[Haskell-beginners] Here's why functions should return functions

Jay Sulzberger jays at panix.com
Mon Jul 30 21:48:31 CEST 2012

On Mon, 30 Jul 2012, Ertugrul Söylemez <es at ertes.de> wrote:

> Jay Sulzberger <jays at panix.com> wrote:
>> There is, in most sub-systems of mathematics, whether like recent type
>> theory or not, a general function, let us call it mcf which in Scheme
>> notation may be defined by executing
>> (define mcf
>>    (lambda (a)
>>      (lambda (x) a)))
>> Now in Haskell I know that one, perhaps the, parallel definition must
>> result in a polymorphic function.
> First let's ensure that we are talking about the same function.  I'm
> reading "mcf" as "make constant function".  From what I read the Haskell
> equivalent would be this function:
>    const a _ = a
> It may make it not fully polymorphic, but if you don't provide a type
> signature, then the following fully polymorphic type will be inferred:
>    const :: a -> b -> a

This is good.

>> What is this definition?
> Well, this is the constant function, though with slightly unusual (but
> sensible) semantics for Scheme.  Because Scheme syntax requires explicit
> currying the name "make constant function" would also be sensible.  It
> is because of the lack of side effects that we call the function simply
> 'const' in Haskell.  Otherwise most functions would be prefixed with
> "make".

Ah, yes.  Certainly all functions with more than one input.

>> What implicit constraints are on a?
> None.

I am encouraged by this.

>> Does "lazy vs eager" come in here?
> Yes.  Even though you have written a curried version of 'const' there,
> Scheme is still a strict language, which means that the result of the
> inner lambda will depend on its argument 'x'.  This means:
>    -- Haskell:
>    const a ⊥ = a
>    -- in other words:
>    loop = loop  -- an infinite loop
>    const a loop = a
>    ; Scheme:
>    ((mcf a) ⊥) = ⊥
>    (define (loop) (loop))  ; an infinite loop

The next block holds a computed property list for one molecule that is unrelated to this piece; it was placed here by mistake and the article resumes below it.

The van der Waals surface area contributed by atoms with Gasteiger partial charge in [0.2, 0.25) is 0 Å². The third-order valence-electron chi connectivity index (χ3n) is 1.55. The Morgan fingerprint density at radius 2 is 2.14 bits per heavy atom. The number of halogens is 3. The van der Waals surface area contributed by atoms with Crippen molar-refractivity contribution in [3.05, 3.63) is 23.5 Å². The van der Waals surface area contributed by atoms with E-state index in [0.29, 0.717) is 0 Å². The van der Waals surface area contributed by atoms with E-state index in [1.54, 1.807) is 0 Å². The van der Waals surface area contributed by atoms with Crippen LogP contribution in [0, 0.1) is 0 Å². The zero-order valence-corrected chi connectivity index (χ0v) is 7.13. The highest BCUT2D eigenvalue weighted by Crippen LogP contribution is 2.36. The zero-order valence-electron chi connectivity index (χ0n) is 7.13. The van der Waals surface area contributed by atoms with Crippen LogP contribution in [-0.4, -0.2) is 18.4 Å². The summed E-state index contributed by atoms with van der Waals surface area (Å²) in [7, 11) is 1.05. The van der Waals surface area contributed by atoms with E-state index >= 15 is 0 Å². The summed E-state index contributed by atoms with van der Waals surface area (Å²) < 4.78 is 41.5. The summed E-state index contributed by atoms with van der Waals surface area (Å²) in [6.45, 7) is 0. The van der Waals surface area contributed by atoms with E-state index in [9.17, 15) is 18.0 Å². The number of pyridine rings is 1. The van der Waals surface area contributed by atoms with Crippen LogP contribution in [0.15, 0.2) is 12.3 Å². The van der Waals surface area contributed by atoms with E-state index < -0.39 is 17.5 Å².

>    ((mcf a) (loop)) = (loop)

Yes, I see, I think.

I think, if we were doing a finer analysis, we might write

((mcf a) (loop)) ~> [(mcf a) waiting] (loop)

where [ waiting] indicates that when loop finishes executing, and
returns, ah, something, perhaps nothing, the constant function
(mcf a) will accept that returned thing.  (To be clear: above
line is not Scheme nor indeed is it a phrase of any standard
programming system.)

We here avoid mentioning (\omega + 1) ;)

> This is the semantic difference.  To relate this to "lazy vs. eager"
> it's important to understand how a nonstrict language like Haskell is
> usually evaluated:  Lazy evaluation will defer the evaluation of the
> inner lambda's argument (which is an unnamed '_' here) until it is
> required.  Since it is never required it is never evaluated and the
> unevaluated thunk is garbage-collected immediately, unless it is used
> elsewhere.
> A strict language like Scheme is usually evaluated eagerly.  This means
> that the inner lambda is not entered, until the argument is fully
> evaluated.


>> Are there options to ghc which might modify how Haskell handles the
>> definition?
> There are optimization flags, which could change the performance of the
> definition, but a proper Haskell compiler like GHC must ensure that
> semantics are not changed.
>> Of course, my questions are too many and I hope just for some
>> indications of the first things a beginner should study.
> No worries.  I'm happy to help. =)
> Greets,
> Ertugrul

Thanks, Ertugrul!


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